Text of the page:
Clifford Hall

England / 1904 - 1973 / wikipedia /
Clifford Eric Martin Hall, RBA, ROI, (24 January 1904 – 25 December 1973)[1] was a British painter of street scenes and bohemian life who towards the end of his career began to paint women covered almost head to toe and with their faces usually hidden. (

Painter in oil and watercolour, draughtsman and etcher, born in London. In the early 1920s he began to study at Richmond Art School, then Putney Art School, 1922-1925, and the Royal Academy Schools, 1926-7.

He was influenced especially by Walter Sickert, and much of Hall's work bears the stamp of Sickert's palette and subject-matter: landscapes, genre scenes and London low life. In the late 1920s he lived in Paris, studying with Andre Lhote.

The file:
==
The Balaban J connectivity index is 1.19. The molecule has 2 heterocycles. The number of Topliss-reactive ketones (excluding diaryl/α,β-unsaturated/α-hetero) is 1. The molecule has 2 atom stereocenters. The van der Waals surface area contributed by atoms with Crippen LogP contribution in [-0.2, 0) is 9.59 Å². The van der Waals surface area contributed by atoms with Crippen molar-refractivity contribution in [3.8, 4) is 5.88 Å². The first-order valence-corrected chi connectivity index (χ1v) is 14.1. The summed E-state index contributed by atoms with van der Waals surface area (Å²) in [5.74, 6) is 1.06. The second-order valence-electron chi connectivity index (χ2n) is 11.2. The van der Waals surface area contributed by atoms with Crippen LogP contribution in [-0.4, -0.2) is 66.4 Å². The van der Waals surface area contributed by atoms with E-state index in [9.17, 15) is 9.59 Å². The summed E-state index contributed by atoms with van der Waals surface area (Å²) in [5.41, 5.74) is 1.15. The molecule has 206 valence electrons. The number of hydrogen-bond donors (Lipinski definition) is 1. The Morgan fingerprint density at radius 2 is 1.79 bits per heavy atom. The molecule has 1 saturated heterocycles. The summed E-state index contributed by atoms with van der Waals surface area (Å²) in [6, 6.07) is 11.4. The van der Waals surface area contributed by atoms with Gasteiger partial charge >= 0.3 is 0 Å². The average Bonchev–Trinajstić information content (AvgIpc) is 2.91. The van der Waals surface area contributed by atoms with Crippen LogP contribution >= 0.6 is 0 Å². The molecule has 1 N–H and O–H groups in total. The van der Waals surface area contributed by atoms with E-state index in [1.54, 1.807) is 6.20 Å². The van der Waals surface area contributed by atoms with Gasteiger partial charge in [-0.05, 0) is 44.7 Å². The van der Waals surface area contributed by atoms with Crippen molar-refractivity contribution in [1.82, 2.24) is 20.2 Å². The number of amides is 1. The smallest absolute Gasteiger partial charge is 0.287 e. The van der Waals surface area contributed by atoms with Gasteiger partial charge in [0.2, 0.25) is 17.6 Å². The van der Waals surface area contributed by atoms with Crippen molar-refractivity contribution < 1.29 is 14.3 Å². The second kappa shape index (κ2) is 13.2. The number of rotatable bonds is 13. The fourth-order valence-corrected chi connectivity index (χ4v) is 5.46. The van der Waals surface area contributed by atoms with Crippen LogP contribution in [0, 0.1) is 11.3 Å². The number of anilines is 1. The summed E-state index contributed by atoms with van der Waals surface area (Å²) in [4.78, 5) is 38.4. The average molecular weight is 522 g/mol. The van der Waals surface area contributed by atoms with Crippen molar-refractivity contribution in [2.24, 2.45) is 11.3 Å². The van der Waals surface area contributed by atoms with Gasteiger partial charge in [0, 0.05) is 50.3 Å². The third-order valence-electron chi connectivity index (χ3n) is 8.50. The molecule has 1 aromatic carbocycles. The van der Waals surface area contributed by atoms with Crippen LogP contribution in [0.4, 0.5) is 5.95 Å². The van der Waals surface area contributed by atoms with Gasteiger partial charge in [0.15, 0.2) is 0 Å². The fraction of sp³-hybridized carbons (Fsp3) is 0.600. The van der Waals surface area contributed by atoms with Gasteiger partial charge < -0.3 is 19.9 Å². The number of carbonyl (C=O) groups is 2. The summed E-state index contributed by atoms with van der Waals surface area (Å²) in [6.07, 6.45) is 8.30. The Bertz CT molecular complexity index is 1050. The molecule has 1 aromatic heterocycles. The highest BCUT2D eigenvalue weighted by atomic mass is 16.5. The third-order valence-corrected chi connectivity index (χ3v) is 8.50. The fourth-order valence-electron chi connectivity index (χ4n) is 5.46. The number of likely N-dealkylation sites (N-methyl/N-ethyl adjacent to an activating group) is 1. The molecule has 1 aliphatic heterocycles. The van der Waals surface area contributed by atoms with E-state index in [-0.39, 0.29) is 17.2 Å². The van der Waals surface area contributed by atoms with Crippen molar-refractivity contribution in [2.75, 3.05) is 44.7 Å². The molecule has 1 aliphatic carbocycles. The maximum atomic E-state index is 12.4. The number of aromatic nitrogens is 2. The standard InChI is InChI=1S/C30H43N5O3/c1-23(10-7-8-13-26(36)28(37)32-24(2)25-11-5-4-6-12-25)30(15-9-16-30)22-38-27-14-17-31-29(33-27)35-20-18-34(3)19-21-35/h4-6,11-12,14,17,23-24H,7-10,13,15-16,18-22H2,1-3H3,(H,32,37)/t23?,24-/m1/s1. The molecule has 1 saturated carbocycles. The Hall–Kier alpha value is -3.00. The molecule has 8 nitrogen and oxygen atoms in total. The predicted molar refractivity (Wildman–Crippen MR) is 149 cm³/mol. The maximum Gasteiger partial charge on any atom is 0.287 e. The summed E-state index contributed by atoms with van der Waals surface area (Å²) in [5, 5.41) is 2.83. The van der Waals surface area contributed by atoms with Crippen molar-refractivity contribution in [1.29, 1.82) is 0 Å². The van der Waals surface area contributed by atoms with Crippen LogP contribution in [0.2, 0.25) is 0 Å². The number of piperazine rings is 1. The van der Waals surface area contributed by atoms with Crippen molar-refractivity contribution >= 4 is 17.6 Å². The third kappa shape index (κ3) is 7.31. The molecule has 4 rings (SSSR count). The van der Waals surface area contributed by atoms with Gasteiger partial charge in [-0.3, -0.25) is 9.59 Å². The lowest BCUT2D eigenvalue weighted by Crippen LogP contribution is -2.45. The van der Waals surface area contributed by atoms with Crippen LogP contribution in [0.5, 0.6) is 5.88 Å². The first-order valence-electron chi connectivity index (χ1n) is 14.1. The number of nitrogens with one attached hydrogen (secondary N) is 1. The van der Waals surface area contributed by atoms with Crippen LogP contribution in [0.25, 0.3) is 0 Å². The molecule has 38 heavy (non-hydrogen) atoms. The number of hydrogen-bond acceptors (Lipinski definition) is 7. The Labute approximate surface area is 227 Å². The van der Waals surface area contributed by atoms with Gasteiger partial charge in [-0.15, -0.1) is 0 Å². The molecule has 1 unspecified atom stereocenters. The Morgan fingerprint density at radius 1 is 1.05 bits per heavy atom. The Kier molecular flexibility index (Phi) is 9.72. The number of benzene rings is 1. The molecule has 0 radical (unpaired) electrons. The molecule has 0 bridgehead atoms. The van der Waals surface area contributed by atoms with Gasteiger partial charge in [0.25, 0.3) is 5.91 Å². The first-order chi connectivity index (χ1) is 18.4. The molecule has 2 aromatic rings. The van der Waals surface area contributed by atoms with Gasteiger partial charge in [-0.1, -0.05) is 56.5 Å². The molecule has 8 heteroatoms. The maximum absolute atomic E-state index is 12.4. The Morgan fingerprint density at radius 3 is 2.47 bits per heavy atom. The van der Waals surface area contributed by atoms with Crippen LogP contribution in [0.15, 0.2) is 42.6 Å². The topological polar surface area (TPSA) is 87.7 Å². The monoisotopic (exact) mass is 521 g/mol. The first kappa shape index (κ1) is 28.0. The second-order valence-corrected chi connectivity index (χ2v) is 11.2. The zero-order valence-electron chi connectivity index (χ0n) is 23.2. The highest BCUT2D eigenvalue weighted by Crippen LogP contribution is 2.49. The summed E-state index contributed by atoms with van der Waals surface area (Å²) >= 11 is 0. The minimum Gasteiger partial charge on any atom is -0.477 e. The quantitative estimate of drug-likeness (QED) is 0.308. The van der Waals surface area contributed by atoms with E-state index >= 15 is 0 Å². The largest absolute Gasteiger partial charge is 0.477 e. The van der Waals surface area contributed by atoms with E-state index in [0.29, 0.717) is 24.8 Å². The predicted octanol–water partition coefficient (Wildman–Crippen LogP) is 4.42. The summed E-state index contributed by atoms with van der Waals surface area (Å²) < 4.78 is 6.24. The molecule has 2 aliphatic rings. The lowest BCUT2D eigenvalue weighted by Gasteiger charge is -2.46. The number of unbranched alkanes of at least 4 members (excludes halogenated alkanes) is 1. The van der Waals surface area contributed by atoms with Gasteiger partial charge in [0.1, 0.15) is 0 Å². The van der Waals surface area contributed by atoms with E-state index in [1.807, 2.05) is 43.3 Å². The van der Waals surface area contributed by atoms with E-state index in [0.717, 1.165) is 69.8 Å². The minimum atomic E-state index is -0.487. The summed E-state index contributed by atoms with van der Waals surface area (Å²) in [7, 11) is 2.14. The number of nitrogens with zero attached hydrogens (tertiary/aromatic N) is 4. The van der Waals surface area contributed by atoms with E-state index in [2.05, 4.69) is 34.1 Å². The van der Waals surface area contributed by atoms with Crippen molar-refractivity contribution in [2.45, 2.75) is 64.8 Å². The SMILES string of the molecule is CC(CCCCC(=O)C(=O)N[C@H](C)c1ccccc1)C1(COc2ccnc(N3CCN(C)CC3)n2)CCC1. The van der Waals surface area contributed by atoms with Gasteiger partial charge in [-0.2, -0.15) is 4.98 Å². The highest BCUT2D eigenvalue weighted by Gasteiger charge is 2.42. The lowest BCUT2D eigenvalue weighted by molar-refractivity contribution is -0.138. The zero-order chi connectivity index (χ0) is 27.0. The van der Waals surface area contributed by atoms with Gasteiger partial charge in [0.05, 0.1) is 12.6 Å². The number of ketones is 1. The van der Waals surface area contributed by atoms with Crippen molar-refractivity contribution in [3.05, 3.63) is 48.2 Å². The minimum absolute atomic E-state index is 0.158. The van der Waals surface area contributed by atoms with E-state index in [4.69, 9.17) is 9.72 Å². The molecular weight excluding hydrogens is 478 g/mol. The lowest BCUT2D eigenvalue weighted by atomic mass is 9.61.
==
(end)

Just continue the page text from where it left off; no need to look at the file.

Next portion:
Had a one-man show at the Beaux Arts Gallery in the mid-1930s, then served with a stretcher party during much of World War II. In 1941 he showed work at the Leger entitled 'Exhibition of War Drawings - Bombs On Chelsea'.
In 1946 he had the first of a number of one-man exhibitions at Roland, Browse and Delbanco, and his monograph on Constantin Guys was published. Making a living in Bohemian Chelsea was often a struggle for Hall, who recorded his experiences in an unpublished journal covering 50 years from the 1920s.
In the early 1960s he began a new series of pictures: women wrapped in towels, usually seen from behind or side on, their faces obscured.

Hall died in 1973.

His work is in many public collections in Britain, and abroad, including the Imperial War Museum, Victoria & Albert Museum, and Arts Council. The Belgrave Gallery held a memorial exhibition in 1977; a studio sale took place at Christie's, London, in 1982.

We are grateful to Richard Hall for assistance and this additional information:
Hall painted in tempera and acrylic ...
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First Collected by

Suzan Hamer


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